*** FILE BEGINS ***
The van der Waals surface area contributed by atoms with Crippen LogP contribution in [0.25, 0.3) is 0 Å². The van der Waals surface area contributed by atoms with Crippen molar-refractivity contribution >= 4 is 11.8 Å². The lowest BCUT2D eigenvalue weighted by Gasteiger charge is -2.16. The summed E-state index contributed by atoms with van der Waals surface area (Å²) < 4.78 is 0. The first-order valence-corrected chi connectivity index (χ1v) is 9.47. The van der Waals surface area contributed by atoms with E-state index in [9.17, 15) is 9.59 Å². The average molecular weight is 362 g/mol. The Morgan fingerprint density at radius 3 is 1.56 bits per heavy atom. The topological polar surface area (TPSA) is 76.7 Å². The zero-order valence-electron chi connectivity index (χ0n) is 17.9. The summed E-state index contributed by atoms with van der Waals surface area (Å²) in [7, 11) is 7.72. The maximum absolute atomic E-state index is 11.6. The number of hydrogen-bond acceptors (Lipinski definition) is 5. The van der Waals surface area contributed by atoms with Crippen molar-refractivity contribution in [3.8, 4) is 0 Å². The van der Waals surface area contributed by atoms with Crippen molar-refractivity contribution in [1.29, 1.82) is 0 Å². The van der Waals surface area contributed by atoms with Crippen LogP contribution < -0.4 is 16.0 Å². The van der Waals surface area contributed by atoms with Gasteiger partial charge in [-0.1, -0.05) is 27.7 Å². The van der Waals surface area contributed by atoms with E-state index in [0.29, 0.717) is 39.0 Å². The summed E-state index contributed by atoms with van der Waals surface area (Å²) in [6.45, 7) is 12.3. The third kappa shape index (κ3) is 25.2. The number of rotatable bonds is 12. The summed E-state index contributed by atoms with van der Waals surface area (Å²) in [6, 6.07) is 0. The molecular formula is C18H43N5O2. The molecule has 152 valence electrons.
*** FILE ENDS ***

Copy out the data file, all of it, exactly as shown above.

The van der Waals surface area contributed by atoms with Crippen LogP contribution in [0.25, 0.3) is 0 Å². The van der Waals surface area contributed by atoms with Crippen molar-refractivity contribution >= 4 is 11.8 Å². The lowest BCUT2D eigenvalue weighted by Gasteiger charge is -2.16. The summed E-state index contributed by atoms with van der Waals surface area (Å²) < 4.78 is 0. The first-order valence-corrected chi connectivity index (χ1v) is 9.47. The van der Waals surface area contributed by atoms with E-state index in [9.17, 15) is 9.59 Å². The average molecular weight is 362 g/mol. The Morgan fingerprint density at radius 3 is 1.56 bits per heavy atom. The topological polar surface area (TPSA) is 76.7 Å². The zero-order valence-electron chi connectivity index (χ0n) is 17.9. The summed E-state index contributed by atoms with van der Waals surface area (Å²) in [7, 11) is 7.72. The maximum absolute atomic E-state index is 11.6. The number of hydrogen-bond acceptors (Lipinski definition) is 5. The van der Waals surface area contributed by atoms with Crippen molar-refractivity contribution in [3.8, 4) is 0 Å². The van der Waals surface area contributed by atoms with Crippen molar-refractivity contribution in [1.29, 1.82) is 0 Å². The van der Waals surface area contributed by atoms with Crippen LogP contribution < -0.4 is 16.0 Å². The van der Waals surface area contributed by atoms with Gasteiger partial charge in [-0.1, -0.05) is 27.7 Å². The van der Waals surface area contributed by atoms with E-state index in [0.29, 0.717) is 39.0 Å². The summed E-state index contributed by atoms with van der Waals surface area (Å²) in [6.45, 7) is 12.3. The third kappa shape index (κ3) is 25.2. The number of rotatable bonds is 12. The summed E-state index contributed by atoms with van der Waals surface area (Å²) in [6, 6.07) is 0. The molecular formula is C18H43N5O2. The molecule has 152 valence electrons.